When the unbeliever sees the power of the prophecy and the impact that it has on the believers they will be moved to hear the message and understand it as well. They will know that they are sinners and will be judged by all , meaning ‘all that has been heard’ not ‘by all the people present’. Once someone has been pricked by the word of the Holy Spirit, the next step is for them to bare their heart. There is no room for guardedness in the truly humble person who has been convicted by the power of the word of God. The response of the unbeliever in this case will cause the precise response that one would desire for any believer in a worship service. They will exclaim “God is really among you.”
The irony here is that the gift of tongues was a gift given for the purpose of praising God in front of unbelievers, but not in the context of a worship service of the body. If tongues is immaturely used in that setting, it will have the opposite of the desired effect. More important than using gifts simply because we can, is the need to use them at the appropriate times and places.
This principle should serve as food for thought in the modern Christian community. There is a tendency on the part of some to think that unbelieving visitors will be drawn to our worshipping communities by worship services that are emotionally moving even to the point of being emotionally manipulative. I would certainly not argue that there is not place for emotion in the worship service but Paul seemed to believe that the worship service should primarily engage our minds and that one of the primary ways that we bring glory to God is by edifying the body of believers in such a way. Perhaps unbelievers would be far more likely to recognize the presence of God through thoughtful and sincere worship services with powerful and edifying preaching rather than emotional displays that are full of pomp and circumstance.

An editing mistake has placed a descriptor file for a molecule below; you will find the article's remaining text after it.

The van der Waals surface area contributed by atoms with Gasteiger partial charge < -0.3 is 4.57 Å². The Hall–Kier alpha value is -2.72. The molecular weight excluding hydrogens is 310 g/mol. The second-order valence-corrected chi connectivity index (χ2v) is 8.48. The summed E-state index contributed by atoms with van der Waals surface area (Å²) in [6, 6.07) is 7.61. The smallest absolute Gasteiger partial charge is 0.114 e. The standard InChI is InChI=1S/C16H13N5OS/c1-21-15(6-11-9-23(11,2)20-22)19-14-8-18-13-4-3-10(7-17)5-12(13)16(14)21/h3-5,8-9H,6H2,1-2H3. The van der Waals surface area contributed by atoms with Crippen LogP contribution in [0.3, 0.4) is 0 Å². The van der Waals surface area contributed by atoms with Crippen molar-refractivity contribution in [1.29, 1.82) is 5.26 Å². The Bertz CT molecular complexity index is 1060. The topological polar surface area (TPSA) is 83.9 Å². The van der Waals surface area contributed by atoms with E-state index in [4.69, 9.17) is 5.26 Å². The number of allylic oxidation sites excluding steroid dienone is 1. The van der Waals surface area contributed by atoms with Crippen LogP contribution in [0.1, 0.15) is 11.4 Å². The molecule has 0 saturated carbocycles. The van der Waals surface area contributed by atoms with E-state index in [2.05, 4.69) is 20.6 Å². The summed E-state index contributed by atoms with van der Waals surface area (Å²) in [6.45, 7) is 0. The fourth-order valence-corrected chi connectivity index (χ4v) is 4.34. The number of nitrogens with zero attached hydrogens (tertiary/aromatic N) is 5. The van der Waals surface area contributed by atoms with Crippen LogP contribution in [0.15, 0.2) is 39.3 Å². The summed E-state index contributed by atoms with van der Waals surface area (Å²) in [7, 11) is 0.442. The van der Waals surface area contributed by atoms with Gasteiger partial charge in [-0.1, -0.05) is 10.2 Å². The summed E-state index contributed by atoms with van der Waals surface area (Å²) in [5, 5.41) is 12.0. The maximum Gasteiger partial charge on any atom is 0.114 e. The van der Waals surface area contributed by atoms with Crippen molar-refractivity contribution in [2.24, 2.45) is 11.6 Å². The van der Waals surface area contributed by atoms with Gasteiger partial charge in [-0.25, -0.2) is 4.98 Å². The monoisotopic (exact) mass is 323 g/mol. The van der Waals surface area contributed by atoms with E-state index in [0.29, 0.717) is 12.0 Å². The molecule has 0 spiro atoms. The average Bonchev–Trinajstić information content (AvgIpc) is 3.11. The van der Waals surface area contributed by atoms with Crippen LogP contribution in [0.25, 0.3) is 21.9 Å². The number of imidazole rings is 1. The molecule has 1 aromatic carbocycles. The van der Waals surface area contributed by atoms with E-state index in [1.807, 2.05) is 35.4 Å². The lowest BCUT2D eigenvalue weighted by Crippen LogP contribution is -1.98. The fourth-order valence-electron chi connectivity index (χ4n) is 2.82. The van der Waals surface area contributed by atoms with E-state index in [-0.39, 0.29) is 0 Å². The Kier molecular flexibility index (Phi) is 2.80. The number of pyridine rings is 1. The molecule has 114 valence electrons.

We can often be tempted to use a gift that God has given us because it seems flashy, appears to be impressive, or we just enjoy it. What must be determined, however, is whether or not this is the mature choice at the time. The next time you start to exercise a gift or strength that God has given you, take a minute to reflect on whether you are truly doing the mature thing that will bring God glory, or if you are merely showing off.